A 52-year-old gunman who opened fire inside a Micronesian church Sunday, killing three people and wounding at least five others, was charged with three counts of first degree murder and four counts of first degree assault, Newton County Prosecutor Scott Watson said Monday.
The alleged shooter, Eiken Elam Saimon, is also a suspect in the reported sexual assault of a 14-year-old girl in Newton County on Saturday night, officials confirmed. That investigation is still ongoing and Saimon has not been charged in that case, officials said. Authorities would not say whether the alleged sexual assault was related to the shooting. The girl is a relative of Saimon's, but not his daughter, authorities said.
Saimon, a Pacific Islander, was also charged with one count each of armed criminal action and felonious restraint. A fifth assault charge is pending, Watson said.
A not guilty plea was entered for Saimon during a brief arraignment Monday afternoon in Newton County Circuit Court. The judge set Saimon's bail at $1 million, reduced from the original $5 million, and set a preliminary hearing for Sept. 18.
Saimon said nothing during the hearing, sitting for most of the time with his head bowed.
Officials would not comment on possible motives for the shooting, but earlier Monday said they believe Saimon had deliberately targeted elders of the congregation from a local community of Pacific Islanders.
"We are confident we'll establish a motive," Neosho Police Chief Dave McCracken said. McCracken also confirmed reports that Saimon allowed the children inside the church to leave.
Watson said the investigation so far does not back early reports that the shooting was triggered by an altercation Saturday night between the suspect and a family that belonged to the congregation.
Saimon was not an active member of the church, police said.
Watson said he had not seen any information from the investigation to suggest any of the shooting victims were relatives or friends of the gunman.
"I think that you'll find that the victims were what some would term elders or leaders (of the Micronesian congregation)," Watson told The Associated Press. "As information continues to come forward, it appears that the shots that were fired were not random."
Investigators are still searching for more victims. Authorities have not spoken to or accounted for some members of the congregation inside the church at the time of the shooting, and McCracken said some victims may have escaped either at the time of the shooting or during the rescue.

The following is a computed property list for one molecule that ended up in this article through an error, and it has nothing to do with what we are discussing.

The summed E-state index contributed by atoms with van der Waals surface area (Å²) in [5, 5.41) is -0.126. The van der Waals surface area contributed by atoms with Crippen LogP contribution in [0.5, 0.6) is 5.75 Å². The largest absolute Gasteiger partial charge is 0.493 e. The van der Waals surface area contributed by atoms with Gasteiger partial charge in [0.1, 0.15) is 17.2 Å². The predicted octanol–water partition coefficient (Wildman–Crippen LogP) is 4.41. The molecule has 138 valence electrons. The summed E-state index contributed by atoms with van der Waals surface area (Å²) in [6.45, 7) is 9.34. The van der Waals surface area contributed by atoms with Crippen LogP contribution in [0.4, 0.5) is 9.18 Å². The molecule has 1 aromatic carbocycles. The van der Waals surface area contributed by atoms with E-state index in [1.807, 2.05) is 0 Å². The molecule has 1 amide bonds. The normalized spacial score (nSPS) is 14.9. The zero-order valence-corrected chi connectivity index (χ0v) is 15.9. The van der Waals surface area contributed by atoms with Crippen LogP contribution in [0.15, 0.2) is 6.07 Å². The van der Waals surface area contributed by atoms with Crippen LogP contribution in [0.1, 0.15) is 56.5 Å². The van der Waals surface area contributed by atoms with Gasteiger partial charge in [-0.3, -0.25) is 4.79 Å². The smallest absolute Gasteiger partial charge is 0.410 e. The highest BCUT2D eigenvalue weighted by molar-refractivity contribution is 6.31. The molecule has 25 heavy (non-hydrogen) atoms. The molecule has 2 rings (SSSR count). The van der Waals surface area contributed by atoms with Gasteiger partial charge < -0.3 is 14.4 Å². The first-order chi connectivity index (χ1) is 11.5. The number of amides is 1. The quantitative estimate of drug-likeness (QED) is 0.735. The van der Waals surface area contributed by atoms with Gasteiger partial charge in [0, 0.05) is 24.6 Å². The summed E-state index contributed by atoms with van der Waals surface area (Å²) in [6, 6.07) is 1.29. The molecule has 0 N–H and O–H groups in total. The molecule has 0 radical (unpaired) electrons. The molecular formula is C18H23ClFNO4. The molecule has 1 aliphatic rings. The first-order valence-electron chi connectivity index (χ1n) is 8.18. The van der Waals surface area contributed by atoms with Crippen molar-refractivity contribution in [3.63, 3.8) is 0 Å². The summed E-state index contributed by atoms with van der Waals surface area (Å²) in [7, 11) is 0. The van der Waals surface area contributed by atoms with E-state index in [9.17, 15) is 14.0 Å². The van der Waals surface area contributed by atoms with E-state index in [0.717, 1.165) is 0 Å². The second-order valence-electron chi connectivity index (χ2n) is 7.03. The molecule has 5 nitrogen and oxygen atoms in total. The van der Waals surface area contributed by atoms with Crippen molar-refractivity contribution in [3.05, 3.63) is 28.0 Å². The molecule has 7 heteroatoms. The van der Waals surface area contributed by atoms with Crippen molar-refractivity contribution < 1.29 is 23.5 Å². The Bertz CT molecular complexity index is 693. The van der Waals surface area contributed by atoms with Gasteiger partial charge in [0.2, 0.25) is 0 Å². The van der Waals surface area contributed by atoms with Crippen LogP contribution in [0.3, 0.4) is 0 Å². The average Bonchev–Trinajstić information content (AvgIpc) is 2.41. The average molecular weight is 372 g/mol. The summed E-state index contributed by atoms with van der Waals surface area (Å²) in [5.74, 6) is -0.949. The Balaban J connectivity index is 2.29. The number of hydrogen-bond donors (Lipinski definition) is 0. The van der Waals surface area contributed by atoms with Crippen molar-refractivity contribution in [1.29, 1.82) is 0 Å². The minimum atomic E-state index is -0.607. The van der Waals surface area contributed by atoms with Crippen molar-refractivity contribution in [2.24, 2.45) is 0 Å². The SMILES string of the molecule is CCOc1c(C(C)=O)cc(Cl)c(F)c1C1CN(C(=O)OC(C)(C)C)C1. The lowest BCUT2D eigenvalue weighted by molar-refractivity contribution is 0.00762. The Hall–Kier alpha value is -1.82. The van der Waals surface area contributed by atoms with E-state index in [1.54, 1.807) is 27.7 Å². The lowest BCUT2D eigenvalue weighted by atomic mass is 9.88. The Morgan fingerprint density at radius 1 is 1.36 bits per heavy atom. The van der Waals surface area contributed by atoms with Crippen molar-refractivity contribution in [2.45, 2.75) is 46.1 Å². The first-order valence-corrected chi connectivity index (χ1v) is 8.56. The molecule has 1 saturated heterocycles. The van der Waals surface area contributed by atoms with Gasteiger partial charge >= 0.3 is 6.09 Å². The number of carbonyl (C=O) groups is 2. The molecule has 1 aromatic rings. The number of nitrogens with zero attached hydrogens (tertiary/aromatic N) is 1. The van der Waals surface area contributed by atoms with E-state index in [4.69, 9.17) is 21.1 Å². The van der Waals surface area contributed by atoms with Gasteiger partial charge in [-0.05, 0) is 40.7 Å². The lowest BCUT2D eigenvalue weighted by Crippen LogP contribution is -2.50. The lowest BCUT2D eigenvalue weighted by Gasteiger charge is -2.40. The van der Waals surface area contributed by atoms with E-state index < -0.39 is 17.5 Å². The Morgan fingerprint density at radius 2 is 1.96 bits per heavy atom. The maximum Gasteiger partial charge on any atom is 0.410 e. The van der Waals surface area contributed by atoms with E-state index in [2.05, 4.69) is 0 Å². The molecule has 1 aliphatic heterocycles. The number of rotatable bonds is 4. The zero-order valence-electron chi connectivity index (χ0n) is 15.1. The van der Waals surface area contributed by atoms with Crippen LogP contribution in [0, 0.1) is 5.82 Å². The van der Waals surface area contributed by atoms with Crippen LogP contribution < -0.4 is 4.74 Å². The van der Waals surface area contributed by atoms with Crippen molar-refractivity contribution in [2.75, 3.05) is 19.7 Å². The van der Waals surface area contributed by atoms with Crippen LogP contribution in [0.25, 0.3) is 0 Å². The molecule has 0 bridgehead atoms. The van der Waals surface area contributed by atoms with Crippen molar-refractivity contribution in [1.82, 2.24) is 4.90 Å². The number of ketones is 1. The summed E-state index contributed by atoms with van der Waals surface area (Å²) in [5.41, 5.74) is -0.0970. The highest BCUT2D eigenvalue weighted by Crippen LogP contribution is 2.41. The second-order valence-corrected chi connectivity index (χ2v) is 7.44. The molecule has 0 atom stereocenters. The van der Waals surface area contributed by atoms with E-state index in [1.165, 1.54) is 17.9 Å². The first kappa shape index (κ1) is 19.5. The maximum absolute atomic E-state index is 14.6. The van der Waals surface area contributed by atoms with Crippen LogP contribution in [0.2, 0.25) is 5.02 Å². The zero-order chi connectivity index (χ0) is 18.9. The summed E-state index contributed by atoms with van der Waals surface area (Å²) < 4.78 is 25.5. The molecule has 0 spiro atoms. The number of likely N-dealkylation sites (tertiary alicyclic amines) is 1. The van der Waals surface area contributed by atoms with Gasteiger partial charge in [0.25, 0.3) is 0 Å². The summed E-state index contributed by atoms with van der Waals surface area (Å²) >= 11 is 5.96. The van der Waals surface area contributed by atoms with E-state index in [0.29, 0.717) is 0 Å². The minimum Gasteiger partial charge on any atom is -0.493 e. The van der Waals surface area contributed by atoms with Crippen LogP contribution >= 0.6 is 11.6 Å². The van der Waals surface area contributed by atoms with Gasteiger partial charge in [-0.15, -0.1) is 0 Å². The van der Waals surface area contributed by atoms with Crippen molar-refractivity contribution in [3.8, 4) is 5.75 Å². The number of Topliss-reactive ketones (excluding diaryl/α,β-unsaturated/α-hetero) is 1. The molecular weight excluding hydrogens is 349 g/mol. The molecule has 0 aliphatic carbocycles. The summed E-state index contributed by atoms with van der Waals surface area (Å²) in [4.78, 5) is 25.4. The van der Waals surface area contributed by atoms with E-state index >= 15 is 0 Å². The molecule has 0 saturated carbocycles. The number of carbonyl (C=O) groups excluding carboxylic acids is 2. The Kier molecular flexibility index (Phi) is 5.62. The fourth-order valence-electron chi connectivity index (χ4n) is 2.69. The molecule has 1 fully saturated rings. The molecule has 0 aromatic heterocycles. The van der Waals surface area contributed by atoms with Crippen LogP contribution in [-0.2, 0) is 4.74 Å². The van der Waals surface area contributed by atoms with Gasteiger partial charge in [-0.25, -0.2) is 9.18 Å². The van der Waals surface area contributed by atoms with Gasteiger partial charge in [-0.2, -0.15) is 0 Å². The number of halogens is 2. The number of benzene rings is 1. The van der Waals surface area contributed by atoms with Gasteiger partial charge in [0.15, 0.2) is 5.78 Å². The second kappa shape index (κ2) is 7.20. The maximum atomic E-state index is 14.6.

"There's a possibility of victims not reported in yet," McCracken said. "There are people we are not able to get in touch with," he said.
Watson said additional charges could be filed as more victims are identified.
The gunman opened fire Sunday afternoon after ordering children out of the sanctuary of First Congregational Church in southwest Missouri, which the Micronesian congregation rents for its services.
The gunman had two small-caliber handguns and one 9 mm semi-automatic machine pistol with a large magazine, McCracken said. The shooting came during the 1 p.m. service, which was attended by about 50 people, ranging in age from children to the elderly.
"This was a tragedy as far as those killed and injured but it could have been a lot worse," McCracken said.
The gunman surrendered after about 10 minutes of negotiation. He had briefly held 25 to 50 people hostage before surrendering
Police originally said the shooting followed an altercation Saturday night between the suspect and a family that belonged to the congregation.
Watson described the crime as a "testament to our civilization's decay of civility" and, in response to suggestions that the police may have been slow to respond, praised police efforts, saying that McCracken was being "modest" in describing the rescue.
"These men went in knowing full well that when they went in, a nine millimeter would be taken off a victims' head and put on their heads, and they went in anyway, and that means something to me," Watson said.
Janice Arnold, 43, of Detroit, who was inside the First Congregational Church during the shooting, said the gunman came in and ordered children and some members of his own family to leave.
"Then he started shooting," Arnold said.
Police and prosecutors said there are perhaps a couple hundred Micronesian residents in Neosho who came here over the past decades to work in the local poultry industry.
"The Pacific Islander community is small and close-knit. Most know each other," McCracken said.
There are similar Pacific Islander communities in neighboring Northwest Arkansas.
The Associated Press contributed to this report.